Monday, December 2, 2019

McSteans Guest Post! Holiday Watch: The Knight Before Christmas (2019)

Watched:  12/1/2019
Format:  Netlfix
Viewing:  First
Decade:  2010's

Jamie came out of right field and asked if I wanted to live-blog a Netflix Christmas movie with she and her pal, Angel.  Well, of course I did, it looked terrible.  But I figured this whole deal was more Jamie's thing than your usual Signal Watch programming, so she should also write up the movie.  So, without further ado...
                                                                                                                - your host, Ryan

Last weekend, to kick off the holidays, Ryan and I (mostly Ryan) Christmassed up the house and then capped it off with a viewing of the Netflix Hallmark-style movie, The Knight Before Christmas (2019). Joined by my overseas friend Angel (hi, Angel!), we took to Twitter and made it a three person live-blogging extravaganza.

Woof. I don’t know that my expectations for this film were sky high, but I was honestly disappointed in Netflix. I’ve seen some decent original content there recently, and they’re not bad with romantic comedies. With the Hallmark channel turning into a holiday movie factory churning out cookie cutter romantic fluff, I felt that Netflix should be able to take a slightly higher concept plot, more money and talent, and produce something at least slightly entertaining. Silly me. It felt exactly like they took a discarded Hallmark movie and threw in some time travel to attract attention, then did nothing with it.

The Knight Before Christmas stars Vanessa Hudgens, a perfectly adequate actress for such a role and certainly personable, as well as a bunch of actors I’d never seen before, including our male lead, Josh Whitehouse. I don’t necessarily fault the actors, they seemed to be doing the best they could with an embarrassingly weak script, but the leads had zippo chemistry.

The premise, fairly obvious from the title, is that a knight from 14th century England meets an “Old Crone” (as she is referred to throughout the film) in the woods. One of the drawbacks of live-tweeting a movie on first viewing is that you don’t pick up on all of the details, even a movie as simple as The Knight Before Christmas apparently. I can’t really remember WHY she deems it necessary to care what happens to Sir Cole, but she sends him hurtling through time and space in search of some unspecified goal. It’s that typical “you’ll know it when you find it” business that writers in a hurry love.

Sir Cole finds himself in present day Ohio (sure, why not) and meets Brooke, a teacher with a ridiculously large house for a teacher. They hang out and yadda yadda yadda, fall in love. That’s it. That’s the movie. If you’ve seen a Hallmark Christmas movie before, you know how this goes. Aside from mild confusion at his surroundings and a mercifully short scene where Sir Cole learns modern slang from Brooke’s Amazon Alexa, the dude is remarkably unphased by the entire series of events. The guy should have been screaming about witchcraft at his first glance of Christmas lights and Hondas.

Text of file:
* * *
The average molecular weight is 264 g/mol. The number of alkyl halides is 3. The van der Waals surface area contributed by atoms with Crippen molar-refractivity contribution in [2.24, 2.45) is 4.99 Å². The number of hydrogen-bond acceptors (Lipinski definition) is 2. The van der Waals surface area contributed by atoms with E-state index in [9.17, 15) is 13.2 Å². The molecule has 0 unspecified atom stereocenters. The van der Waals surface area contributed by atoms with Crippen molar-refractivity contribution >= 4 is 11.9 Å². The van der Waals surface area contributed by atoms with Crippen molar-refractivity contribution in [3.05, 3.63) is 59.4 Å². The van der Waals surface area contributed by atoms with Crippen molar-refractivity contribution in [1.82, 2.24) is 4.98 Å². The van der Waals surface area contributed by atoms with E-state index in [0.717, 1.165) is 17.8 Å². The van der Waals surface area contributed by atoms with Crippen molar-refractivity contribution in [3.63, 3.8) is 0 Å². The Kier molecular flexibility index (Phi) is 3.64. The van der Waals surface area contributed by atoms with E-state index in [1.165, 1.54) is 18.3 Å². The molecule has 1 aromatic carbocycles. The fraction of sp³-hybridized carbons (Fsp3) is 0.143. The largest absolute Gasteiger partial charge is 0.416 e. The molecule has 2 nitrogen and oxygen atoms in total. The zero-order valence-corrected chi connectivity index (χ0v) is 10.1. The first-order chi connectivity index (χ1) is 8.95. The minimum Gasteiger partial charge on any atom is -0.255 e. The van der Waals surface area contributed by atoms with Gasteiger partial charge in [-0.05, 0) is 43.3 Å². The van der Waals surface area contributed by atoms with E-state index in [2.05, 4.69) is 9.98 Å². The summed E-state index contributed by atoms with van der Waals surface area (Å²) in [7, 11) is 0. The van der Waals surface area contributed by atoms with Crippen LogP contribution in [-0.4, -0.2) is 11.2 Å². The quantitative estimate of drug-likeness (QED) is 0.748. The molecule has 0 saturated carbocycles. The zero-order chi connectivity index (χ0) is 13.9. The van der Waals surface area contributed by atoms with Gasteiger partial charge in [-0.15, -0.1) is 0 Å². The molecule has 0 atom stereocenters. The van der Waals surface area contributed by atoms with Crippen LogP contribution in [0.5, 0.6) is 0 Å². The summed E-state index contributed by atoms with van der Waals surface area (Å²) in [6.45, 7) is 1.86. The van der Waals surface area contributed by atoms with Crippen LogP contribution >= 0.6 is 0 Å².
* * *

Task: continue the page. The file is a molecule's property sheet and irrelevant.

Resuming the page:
The real nutjobs in this tale are our modern day Ohioans, whose reactions to Sir Cole’s claims range from questioning but not concerned all the way to our heroine, Lady Brooke, who is ready to have this crazy weirdo crash at her place until….well that is unclear. She seemed all ready for him to move in. Brooke needs a refresher course on stranger danger. I honestly spent the majority of this film trying to psychoanalyze our leading lady because it was evident she was not okay.

The real star of this picture, and the only character I cared to see continue on further adventures was Brooke’s student, Paige. Paige and Brooke share a touching scene in the beginning where they sympathize about boys and Brooke gives her good advice about focusing on herself and her own goals instead of the boy who is giving her troubles. And in true Hallmark Christmas movie-style, Brooke then learns the true meaning of love and has a change of heart. Her second encounter with Paige towards the end has her declaring that she was WRONG and Paige should follow her heart! At the tender age of 12! Props to Shanice Johnson for her hilarious “my teacher might be craaaaaazyyyyyyy” face. My hope is for a sequel where Paige gets the hell out of Snowglobe Village, Ohio and makes a name for herself.

Anyway, for a movie involving time travel, the plot is razor thin. These two crazy kids at some point figure out that they’re in love I guess? Like I said, the chemistry is absent and it seems like a very bad combination of a person starved for attention and one who is meeting a lady who smells good and has all of her teeth. Sir Cole is then sent back to Ye Toiletless Times because he has Found Love! Goal achieved! Then he’s home all of 5 minutes of screen time before he decides he misses hot and cold running water….I mean, he misses What’s Her Name. He’s sent back to modern Ohio. The End.

It’s unclear what a man with a 14th century education will do for an occupation in 2019. There’s always Renaissance Fair and Medieval Times I suppose. The traditional Hallmark “baking” scene is replaced here by Brooke and Cole whipping up what appears to be 30 loaves of bread for some reason, so I guess he could work in a bakery if he learns how to wash his hands.

To sum up: you can skip this one. You’re welcome. Go watch Santa Jaws.

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